The Courier News from Blytheville, Arkansas on April 10, 1953 · Page 6
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The Courier News from Blytheville, Arkansas · Page 6

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Blytheville, Arkansas
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Friday, April 10, 1953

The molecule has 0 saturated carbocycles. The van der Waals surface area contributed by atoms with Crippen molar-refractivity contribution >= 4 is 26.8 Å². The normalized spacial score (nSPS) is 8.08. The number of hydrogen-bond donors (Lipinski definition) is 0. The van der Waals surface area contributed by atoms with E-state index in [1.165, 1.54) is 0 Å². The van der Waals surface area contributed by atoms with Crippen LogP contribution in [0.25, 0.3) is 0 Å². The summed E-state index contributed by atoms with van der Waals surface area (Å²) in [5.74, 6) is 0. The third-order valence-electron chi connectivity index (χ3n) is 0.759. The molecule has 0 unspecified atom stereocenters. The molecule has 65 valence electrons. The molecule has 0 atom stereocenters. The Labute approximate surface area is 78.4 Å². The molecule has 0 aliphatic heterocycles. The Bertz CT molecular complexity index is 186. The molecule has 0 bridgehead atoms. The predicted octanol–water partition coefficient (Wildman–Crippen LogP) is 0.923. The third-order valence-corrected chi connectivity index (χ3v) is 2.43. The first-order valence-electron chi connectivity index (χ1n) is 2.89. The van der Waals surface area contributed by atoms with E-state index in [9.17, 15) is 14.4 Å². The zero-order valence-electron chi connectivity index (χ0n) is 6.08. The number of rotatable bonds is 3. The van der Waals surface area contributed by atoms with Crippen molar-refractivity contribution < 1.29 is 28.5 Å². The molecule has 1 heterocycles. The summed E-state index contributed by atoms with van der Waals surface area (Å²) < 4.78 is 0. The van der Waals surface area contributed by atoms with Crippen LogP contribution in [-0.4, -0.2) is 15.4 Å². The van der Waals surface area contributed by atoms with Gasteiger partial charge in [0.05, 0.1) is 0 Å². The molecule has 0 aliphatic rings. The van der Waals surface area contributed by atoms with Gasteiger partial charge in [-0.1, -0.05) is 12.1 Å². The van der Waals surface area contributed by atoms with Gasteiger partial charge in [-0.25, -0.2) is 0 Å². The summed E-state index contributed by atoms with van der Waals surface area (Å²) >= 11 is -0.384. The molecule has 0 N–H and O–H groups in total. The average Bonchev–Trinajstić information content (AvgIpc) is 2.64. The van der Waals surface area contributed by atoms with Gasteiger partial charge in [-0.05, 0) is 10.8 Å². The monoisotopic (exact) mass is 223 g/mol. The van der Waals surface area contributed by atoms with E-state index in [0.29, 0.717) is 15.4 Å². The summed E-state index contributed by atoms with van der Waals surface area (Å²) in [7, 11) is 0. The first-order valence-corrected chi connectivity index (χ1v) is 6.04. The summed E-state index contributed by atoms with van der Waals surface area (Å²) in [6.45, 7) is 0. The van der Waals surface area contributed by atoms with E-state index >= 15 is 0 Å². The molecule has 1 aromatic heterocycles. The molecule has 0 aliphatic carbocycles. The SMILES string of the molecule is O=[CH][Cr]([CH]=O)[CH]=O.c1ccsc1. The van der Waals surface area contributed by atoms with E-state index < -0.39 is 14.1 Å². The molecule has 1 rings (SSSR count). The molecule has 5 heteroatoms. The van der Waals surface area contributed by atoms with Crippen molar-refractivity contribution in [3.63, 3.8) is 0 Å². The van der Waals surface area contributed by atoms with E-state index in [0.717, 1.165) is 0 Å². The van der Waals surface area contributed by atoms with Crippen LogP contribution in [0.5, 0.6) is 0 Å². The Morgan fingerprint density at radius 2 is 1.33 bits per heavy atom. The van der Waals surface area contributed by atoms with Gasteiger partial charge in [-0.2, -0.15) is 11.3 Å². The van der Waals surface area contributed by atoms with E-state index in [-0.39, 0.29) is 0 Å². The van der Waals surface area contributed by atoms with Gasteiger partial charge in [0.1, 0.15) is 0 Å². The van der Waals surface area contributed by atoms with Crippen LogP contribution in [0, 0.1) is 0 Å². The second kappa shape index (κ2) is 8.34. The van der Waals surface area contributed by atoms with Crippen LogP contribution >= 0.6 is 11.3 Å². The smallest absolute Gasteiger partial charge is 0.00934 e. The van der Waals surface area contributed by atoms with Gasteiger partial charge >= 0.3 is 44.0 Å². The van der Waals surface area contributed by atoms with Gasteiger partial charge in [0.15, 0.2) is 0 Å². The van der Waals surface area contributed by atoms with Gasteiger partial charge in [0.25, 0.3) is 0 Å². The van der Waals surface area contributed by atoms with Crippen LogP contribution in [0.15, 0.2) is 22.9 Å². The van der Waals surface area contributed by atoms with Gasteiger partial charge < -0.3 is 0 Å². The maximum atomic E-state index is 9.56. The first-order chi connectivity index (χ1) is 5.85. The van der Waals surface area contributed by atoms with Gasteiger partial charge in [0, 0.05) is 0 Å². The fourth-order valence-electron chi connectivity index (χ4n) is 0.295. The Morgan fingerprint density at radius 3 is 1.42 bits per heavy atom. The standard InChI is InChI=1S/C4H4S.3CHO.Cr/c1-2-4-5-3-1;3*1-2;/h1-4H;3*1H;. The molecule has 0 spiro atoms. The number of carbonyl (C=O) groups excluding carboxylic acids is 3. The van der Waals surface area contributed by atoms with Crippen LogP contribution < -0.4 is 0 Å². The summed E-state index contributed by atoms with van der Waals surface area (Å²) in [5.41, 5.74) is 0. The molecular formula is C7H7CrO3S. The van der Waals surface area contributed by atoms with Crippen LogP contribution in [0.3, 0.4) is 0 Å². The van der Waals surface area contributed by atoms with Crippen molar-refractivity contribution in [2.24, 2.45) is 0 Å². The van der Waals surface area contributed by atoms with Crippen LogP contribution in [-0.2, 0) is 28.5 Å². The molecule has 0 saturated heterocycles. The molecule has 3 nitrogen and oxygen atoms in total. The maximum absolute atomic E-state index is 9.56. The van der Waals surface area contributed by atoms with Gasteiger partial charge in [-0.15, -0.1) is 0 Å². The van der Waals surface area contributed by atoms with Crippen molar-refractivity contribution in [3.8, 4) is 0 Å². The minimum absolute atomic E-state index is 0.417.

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FAOB IH •LTTHITILLI (AWt.T OOCTII» CTWt FRIDAT, APRIL 10, flU BLYTHEVILLE COURIER NEWS THI COURIER NEWS CO. B. W. HAINES, PublUher XAJUir A. HAINES, Assistant Publisher A. A. FREDRICKSON, Editor PAUL D. HUMAN, Advertising Manager Sol* National Advertising Representatives: Wallaoi Witrner Co., New York, Chicago, Detroit, Atlanta. Memphli. entered as second class matter at the post- oKle« »t BlytheviUe. Arkansas, under act of Con, October », 1917. Member of The Associated Press SUBSCRIPTION RATES: By carrier In the city of BlytheviUe or any niburban town where carrier service is maintained. Z5c per week. By mall within a radius of 50 miles. $5.00 per war 1250 for sin months, $1.25 for three months: by mail outside 50 mile zone, $12.50 per year payable in advance. Meditations Ari»Urchm my fellow-prisoner salulclh you, and Manila, itatert son to Barnabas (touching whom yt received commandments: if he come •pto you, receive him). — Col. 4:10. * * * Great opportunities come to all. but many do not know they have met them. The only preparation to take advantage of them, is simple fidelity to what each day brings. — Dunning. Barbs A food containing every kind ol vitamin turns out to be a cracker instead of a banana split. * * * Children arm itartled by the Idea of work, nyi 1 doctor. Smarter than we thought. * * * Over 5,000,000 pairs of glasses are sold every yiar in the U. S. We're a pretty good-looking nation, at thatl * * * On account of the little kids, Easter Is always teMh OB efts. No wonder they get hard-boiled. * * * An Ohio girl smacked her auto into a telephone pole when her boy friend dropped his head over on her. Beware of soft shoulders. Atomic Security Should Get Top Priority in Washington A great and continuing tumult is heard in Congress and elsewhere about the danger of Communist spies and subversives in our midst. But too little of this highly advertised concern has apparently been focused on the security of our most supremely vital secrets — those dealing with atomic weapons. How unfortunate this might be for all Americans can be ganged from the startling disclosures on atomic leaks just reported by Douglas Larsen, an NEA correspondent, and Doyle Kline, managing editor of the Albuquerque (N. M.) Tribune. It is ironic that so much of the taxpayers' money is being spent in various Communist investigations without seriously probing the most critical area of all — A-bomb security. In New Mexico are concentrated several important atomic weapons centers. Here it was that Klaus Fuchs, David Greenglass, Harry Gold and the Rosen- bergs collected the information that enabled Russia to produce an A-bomb far faster than Soviet researchers themselves would have made it possible. Of all the things Russian spies have learned from us, nothing equals in importance the secrets Fuchs and his allies stole from Los Alamos. Of all the information the Soviet Union may now pick up, nothing is so precious as the atomic data being amassed and used in New Mexico. That is why it is so shocking to hear that a 1953 spy can gather this kind of information with great ease, simply by making a tour of bars in Albuquerque or Santa Fe, or by listening to airline passengers' casual conversation, or by making friends with the neighbors' kids. Today the Russians don't have to plant a spy inside an atomic installation, as they did a few years back. A. spy now needs only to be a good listener, a social mixer, a tireless walker — from bar to bar -r and a handy man with a pencil. Many men dealing witli atomic matters understand the gravity of the problem. The question is, what to do about it. Represented in New Mexico are the Atomic Energy Commission, the A i r Force, the Navy and the Army. Attempt- Ing to safeguard their secret activities •re security agents from seven separate units of the ftderal government. And yet the secrets spill out. Security officers say frankly that things arise which cut across the boundaries of the laws they now work under. What they need, they say, is a new l»w to coordinate all atomic security. That may be far from the whole an- swer, but it eeemi imperative that they should have at least that. In the long run, it will very likely r«- quire a good deal of original thinking to figure out how to bottle up successfully the 20,000 atomic workers who are "walking dictionaries" of America's vital secrets. This is an enterprise our statesmen, lawmakers and top security men ought to give the highest priority. Take Your Choice The other day President Eisenhower wheeled out of his office the big globe he once gave former President Truman, which Mr. Truman in turn presented to him as an inaugural gift. In its place he put a smaller globe he got from fellow members of the Augusta National Golf Club in Georgia. You can put a lot of interpretations on a move like that. It may mean Mr. Eisenhower wants to get rid of the last visible sign of the Truman administration. Possibly, he just wishes to honor his Georgia golfing pals. After all, he didn't toss the old globe out. He gave it to Sherman Adams, his assistant. It could be, too, that he wants more room for practice putting on the office carpet. Or maybe the whole thing is symbolic — the President's recognition that the world is still shrinking. The chances are we'll never know. Views of Others Without Vocation Pay Many Republican congressmen, newspapers and columnists had a field day with the discovery that 215 former Truman administration officials, Including most of the cabinet, had picked up fat "bonus" checks ranging up to about $7,000 when they left their offices to make way for the incoming administration. It was fun of course to point out that Charles F. Brannan drew the largest check for accrued leave because he had no need for vacations as he could always find relaxation down on the nation's forms, or politicking against Joe McCarthy in Wisconsin's vacatlonland. The 215 who each had over $1,000 worth of unused vacation coming drew over $700,000. According to the General Accounting office, which Is an agency of Congress and the last word on thn legality of federal expenditures, the departing officials were within their rights and justified under the law. Since it is legal we .should stop baiting the individual Democrats and change the law. The cash Instead of leave business has grown into a racket. It has become the practice for some em- ployes In special departments to resign occasionally, pick up their unused-leave cash, and return to the payroll 'the followjrte.:rnornlng. Vacations are allowed f-or the purpose of protecting the workers' health and should be used for that purpose or surrendered. Likewise sick leave time should be granted only for sickness and upon the snme terms as sickness Insurance is paid. The fellow who is borrowing money to pay federal income taxes certainly resents seeing a millionaire cabinet member walk off with a vacation bonus which is several times the amount of the borrower's income tax. Congress should repeal this feature of the law. —Green Bay (Wls.) Press-Gazette. There Are Now Five, Omar Estimates based on the proposed budget for fiscal 1954 indicate that the government will turn about $530,000,000 over to the individual states in Federal aid for highway construction. This appears to be a lot of money and in that respect, the appearance. is not deceiving. What is deceiving, however, is the phrase, "Federal aid." For during the same period that the government will be "giving" the states $530,000,000 it will be taking more thnn twice that amount from them via its tax on each gallon of gasoline sold. This provides one more Illustration of the fact that Omar Ibn AlHnlif was one short when he wrote, "Four things come not back; the spoken word, the sped arrow, time past, the neglected opportunity." But then he hardly could have been expected to know about "money sent to Washington" when he was the toast of the Middle East back in the year 625 A. D. —Nashville Banner. SO THEY SAY All this talk about government secrets Is a lot of hokum. — Elder Statesman Bernard Baruch, before the Senate Banking Committee. * * * Senator McCarthy reminds me of the college senior writing a test paper — he can't distinguish between evidence and snrmisal, fact and fiction. — Hunter College president Dr. Oeorge N, Schuster, who, Senator McCarthy says, failed to fire an alleged Communist teacher. * * * I have absolutely forbidden my own children from viewing programs of crime and horror. — Timothy O'Connor, Chicago police commissioner, on TV and Juvenile delinquency. * * * I hope they both get it. — Former President Truman on statehood for Hawaii and Alatk*. One Time It'd Be a Pleasure to Go Into Action Peter Edson's Washington Column — Criticism of NA TO Is the Rage, But Only a Little of It Erskine Johnson 'IN HOLLYWOOD HOLLYWOOD —(NEA)— Exclusively Yours: Percy Kilbride and Marjorie Main agreed to do "Ma and Pa Kettle Hit the Road" at U-I only after big salary boosts. The pair 'are the most coddled stars in Hollywood, with rights to choose their own days off, an early daily quitting schedule and a say- so on story points. Kilbride's even transported to and from the studio each day in a limousine—a courtesy even stars like Lana Turner, Loretta Young and Jimmy Stewart don't rate. No. 1 adorer in Margaret Whiting's life—and the reason why intimates are saying that her separation from Lou Busch is permanent — is her young agent, Phil Loeb. Jerry Devine of "This is Your FBI" fame will produce a movie, "Babes in the Woods," in Ireland this summer. Few people remember, but Jerry played Mary Carr's son in the famous 1920 movie classic, "Over the Hill." Deanna Durbin, Hubby Charles David and her two children are London-bound to see Elizabeth crowned. They'll return to Hollywood in late summer but not for Deanna to make her TV debut, as has been rumored. "I've officially retired and movies and TV are out," slim and beautiful Deanna told me when I f.uizzed her about the video talk. "I'm one of those lucky people— I've found happiness with a wonderful guy and a family." FINIS—THE END EYE-POPPING note: Dean Martin and Jerry Lewis will get $50,000 a week plus a 70-30 split of the gate when they play the New York Paramount theater in August. Dean, an expectant papa for tresses use tricks when they play an older woman, but Teresa, without seeming to try too much, somehow aged herself from within. It was amazing." Dee Dee Barrymore, John'i daughter, and comedian Lew Bedell are an altar threat. They wer» introduced by Cara Williams, De» Dee's new sister-in-law. Removal of John Buckmaster, Gladys Cooper's son, from the.rola of Caligula in "The Robe" la almost a parallel to the Vivien Leigh headlines. Ironic twist is that Vivien saw him only a few hours before her own emotional collapse. A Sunset strip drive-in is adverting "Cineramburgers — They're Bigger." NIXES VIDEO SNOOKS MITZI GREEN is admitting that she's interested in the talk that she would be perfect for "The Fabulous Fanny," life story of Fanny Brice, but she says that re-creating Fanny's Baby Snooks character on TV is absolutely out. Claudette Colbert will star in one of the three episodes of "Women of Destiny" for Pierre Henri. The other stars are Michele Morgan and Sylvana Pampanini, the Italian beauty who made the front pages by calling Clark Gable and Charles Boyer "too old" to be movie lovers. Dale Robertson vows that he's never met Rita Hayworth, and Rita pleads that she hasn't even seen him in a movie. So that should take care of rumors linking the stars. Dorothy Shay will be one of the stars in George Jessel's movie, the sixth time, is quipping to pals ! " Ri P Van Winkle.". . .John Wayne that the baby will be named Ter-' has a big financial chunk of the WASHINGTON —(NEA)— April marks a triple anniversary for NATO—the North Atlantic Treaty Organization. The treaty creating NATO was a g r e e d to in Washington four years ago. General Eisenhower was made Sup r e m e Commander of NATO forces and set up his headquarters with 20 offi- Polcr Edson c(irs near Paris two years ago. And one year ago the NATO Council was set up. This Is the permanent, civilian secretariat under the British General Lord Ismay, whose job it is to coordinate the military production and support of the 14 NATO countries At the end of April, the full NATO Council of foreign, defense and finance ministers will meet again in Paris to set goals for the coming year. The fashionable thing to do now is to pour out buckets of gloom on the prospects for this meeting and to write NATO off as a dead or dying duck. This pessimism is deepened by the slowness of the six western European countries in ratifying the agreement to create a European Defense Force. EDF would be a kind of international army made up of French, Dutch, Belgian, Luxembourg, Italian find, ultimately, erman forces for the defense of western Europe. Prospects that the Eisenhower administration and the Republican Congress will cut appropriations for the foreign military aid program have not bolstered the hopes of either NATO or EDF. Premiers Paraded to Washington Since President Eisenhower took office there has been 1 the expected big parade of European government officials to Washington. In addition to the prime ministers of Britam, France, and now Germany, the foreign ministers of Britain, France, Belgium and the Netherlands have been around to learn what they could. From NATO itself have come Britain's Lord Ismay and Field Marshal Lord Montgomery, dep- p u t y NATO commanrjer-in-chief, and U. S. Gen. Alfred M. Gruenther, who was General Eisenhower's first chief of staff and how holds the Job under General Ridgway. This is a formidable lobby. What assurances its members have received, individually or collectively, on specific amounts of continued American aid, could probably be carried back home In one mess kit. The role of the new American officials in these conferences has been largely that of listeners. This was the role of Secretary ol State John Foster Dulles and Mutual Security Administrator Harold Stassen when they went to Europe right after inauguration. The advance billing on this trip' was that they would bawl out the Europeans for not doing more about their own defenses. The press notices they received after visiting each European capital indicated they did no such thing. For the fact is that the new administration's policy on foreign aid had not been formed then and has not been formed yet. It will not be "finalized," as they say in Washington, until after the NATO Council meeting in Paris. And the U. S. budget figure to back up this program will not be deter- Sunday School Lesson — < -/ By W. Written for NEA SprricB E. Gllroj, O. D. Conversion, as the word implies, means a turning about. And no turning about was ever more complete than that in which Saint Paul turned from his persecuting zeal of threats against the disciples of the Lord (Acts 9: 1), to become a Christian disciple himself. Sudden conversions, strange as they may seem, have been by no means rare. In many instances, as I think was true in the conversion of Saint Paul, they are not as sudden as they seem to be. Through the experience of sudden conversion may be very real and may have a clear evidence of its determining cause. The conversion of Saint Paul as he himself has vividly described it in Acts 22, took place upon the road to Damascus. He was going there to persecute the Christians. It was accompanied by a challenging voice and blindness. But I think his conversion really began on the day he stood guarding the garments of those who stoned Stephen to death (Acts 7:58). In the story of Paul's conversion lie was "kicking against the pricks." But what was pricking him and making him all the more furious in his resistance? It was the voice of conscience. Could one versed in the Hebrew Scriptures who a few years later was to write so eloquently of divine and brotherly love, see a man who was bclnfi stoned to dentil while prtiyins for forgiveness for his enemies and crying, "Lord Jesus, receive my spirit," and not hear a voice of challenge In his heart? That I think was when the conversion of Paul *.„. as sudden as it is real and complete, . Often it has come through crucial .or enlightening experience which has changed one's views and attitude. It is as If one has always lived In a valley. Then one day climbing a mountain peak, he suddenly sees a world that he has never known before. There can be peaks on which the atmosphere of the soul may be completely changed. Nor are complete conversions either sudden or through some long process, as strange and unexplaln- able as they may seem. Underlying such conversions, is usually a conscientious attitude. In these cases conversion means a change of association and allegiance father than a change from a life of sin to a life of righteousness. Paul said that he had lived in all good conscience all his life. Others called his Christian way heresy (Acts 24:14). but he called it itlli worshipping the God of his fathers. Conversion was an emergence Into what he considered a further and better way. In all such conversion* there is an experience, strange as It may seem to others, that brings spiritual satisfaction, sin, insincerity, and untruth are the only enemies of the soul. A bullet-proof, self-sealing gasoline tank made of silk, wool, or other cloth, has been invented. N«vtrth*l«w oonvertic-B can b* joiata or riviti. Great advanatage of the cloth is that, unlike aluminum or other metals, a bullet will not leave nggcd holes, nor will the pressure by pas- strain on JLJ / V*JfVI I'M, f: mined until early May. Critics Eager to Publicize The i In the meantime, it is con ered fantastic to think that Pr dent Elsenhower will pull the out from under his old comm at NATO, though that is what lationlst economizers would lik There is of course some b for much of the criticism that been heaped on NATO. But it had poor press relations. Then more eagerness to publicize bad in it than the good. NATO has built 126 new milit air bases in Western Europe. * 124 that were all right got' no p licity. The two that were ba constructed became internatio scandals. When only half of NATO's bud was financed last fall, this \ heralded as a breakdown, when the other half of the mo was supplied this spring, planned, the appropriation \ barely mentioned. And so the fortunes of NA worse. What is generally ov looked in this popular wave of ticism is that four years ago th was no defense of Western Euro at all. Today there is twice much as there was two years a This is not to infer that NA is over its hump. The next 1 years may be tougher than the 1 four. It will be 18 months af the EDF treaty is ratified bef German troops can be made effective part of Western Europe defense. In this period criticism may a useful goad. But obstruction! will only play into Commun hands. For the Russian plan n seems to include the creation o split between the United States a its Western European allies. Ja sid es ru anc so isi ha ha th ar Dh ub dl na Be va Bu ie> a va TO giy er ;ri sre pe a go TO wo as te ire an an be sm Is ow a nc • JACOBY ON BRIDGE No Luck Involved In This Odd Hand By OSWALD JACOBY Writen for NEA Service This was a very unlucky hand," said Hard Luck Joe. "The spade finesse was wrong, the club finesse was wrong, and they t defended the hand too well." t The worst luck of all, from Joe's point of view, was that North happened to be a very good player. He was happy to point out that luck NORTH (D) 10 A3 V A.M » K84 + AQJ8S4 WEST EAST • AI0762 *K85 V1052 V9873 • 965 »J107! 452 + K7 SOUTH AQJ94 • AQ3 41093 North-South vul. North Eut Sonlh Wwt 1 + Pasi 2 N.T Pass 3 A Post 3N'.T. Pass Pass Pass Opening lead — 4 8 had nothing to do with Joe's failure. Let's go back to the play of the hand and see what actually happened. West opened the six of spades, and East won with the king. East returned the eight of spades, South played the queen, and West paused for a moment'i reflection. w»i then slaved thi deuct ol m i n a 1 r e— Italian for ly the end." "absolute- Will Rogers, Jr., has the plot of his next movie all picked out — the life story of famous western painter Charles Russell. Now it's up to Warner Bros. Overheard: "She has a husband? No kidding? Whose?" Jean Simmons is 'still gasping about Teresa Wright playing • the role of her mother in MGM's "Fame and Fortune." "I thought she looked younger than I did," Jean said. "But when the cameras turned, she suddenly became very mature and gave a brilliant performance. A lot of ac- spades — a fine defensive maneuver. Joe needed at least two club tricks to make his contract, so ie next led the ten of clubs and let it ride for a finesse. East won with the king of clubs and returned his last spade. Now West could take three spade tricks to defeat the contract. You have the same evidence that was available to North. As you can see, the spade finesse was wrong, the club finesse was wrong, and West did make a fine defensive play. Nevertheless, Joe would have made his contract if he had played the hand properly. Do you see how? South can do nothing about the first trick. When East leads the eight of spades at the second trick, however. South should not play the queen. Instead he should finesse the nine! This play limits the defenders to three spade tricks no matter what they do. South can well affort to lose three spades and a club. His actual play gave the opponents a ;otal of four spades and a club — and South could not afford that. • Guess the Word HORIZONTAL 1" and near" 4 " thee well" 8 " in peace" same" 13 Man's name 14 Great Lake 15 Greek letter 16 Oil used on leather 18 Chooses 20 Intermediate 21 Liner " de France" 22 Scent 24 Singing voice 26 Nested boxes 27 "Bo or " 30 Deed 32 Morals 34 Attempters 35 "Equal " 36 Dry, as wine 37 Beaks 1 39 "Time and 40 "Too little and too — -" 41 "Brought down a " 42 Automaton 45 Keeper o! daily records' 49 Outbreaks, as of, disease 51 "A spelling 52 " of Two Cities" 53 Boy's name 54 Meadow 55 Building extensions 56 Hireling 57 "To Is . human" VE 1 "Fr 2Pok 3Tru 4"Dc me 5"Ai 6"Fo 7 Ad] suff 8 "Be to t die 9Lov lOZio 11 He; 17 "A ope (sla 19 Gir i i a 15 IS ti if 3* ^ % ii >ff W SI iS RTICAL ends or cr stake e to life in" d and r no good r ective x '' tter he \ ionary" egod n (var.) '' A (Fr.) ! rator" » ng) , . . i's name * 1 21 »t 1 a it f) % si m/ 1 • new J. Paul Getty Hotel being t built in Acapu co. . .Hedy Lamarr says she's raised the greenbacks- to produce "The Story of Esther" n Italy and England. But first she'll star in a TV series to be filmed in Koine. . .CBS Comic Bill Bajlance says he has no budgTt problems— "My wife Is very eco- nom cal. We do without nearly everything I n e e d.". . .Recommended listening: Dinah Shore's new disc, "Sweet Thing." It'3 sweet warbling. 75 Years Ago In Blytheville — Miss Peggy Bujarskl underwent an operation for appendicitis at Blytheville Hospital last night. Maureen King Norris has gone to Eureka Springs to visit her grandparents. Mrs. Ben Vineyard of Cape Oirar- deau, Mo., has returned to her home after hav ng been the guest of her brother, Everett B. Gee, and Mrs. Gee. IMQIL 1C ic ?i xsv vSt^Sx^V i^ OC\ Y-v With spring here, several of Old Man Hobbs' fishing lies are being told back to him, but he's so forgetful he doesn't recognize them and tr es to think, up bigger ones in reply. © NEA Answer to Previous Puzzle • 1_ c A S c= M 1 T A R T 5 H M L E •J S * A = T •0 E D N y E 2 T I N r» A ? o O L_ s- e. B ;-/, 4>, A N E 3 S "'•• '•/?/ A 1 A C. R E£ N A E <•-','. '•'•V 1_ A E l_ E R. 3" rehearsa " < 4 "Balls, and 5 Land measure 6 Place within 7 Airship 8 Chilled 3 Essential being 1 Elaborately decorated 3 Detester 5 m %» w, 53 5t & n. 'm n itt 4l> 7 W ii 31 3? m ft n _o ^ B e _ p = S S T 3 •'•',; J .',':'. *. E 3 & R £ T o N E£ S '#/ A '.'•'. A P O € T W R % P C >/% T 1 l- T C 1 Ft T O I ^ P 1 O H H & e T T e r e E. P E ° N O *-, O R P O 8 Blurs 0 Veins of mineral rock 1 Outmoded 12 Network $3 Jewel H " and coo" 16 Sacred imag* 17 Foreteller 18,." gas" 50 Actress — — West 6 14 W a ft 9 10 51 y\ s? a 4J 1 " 1& ^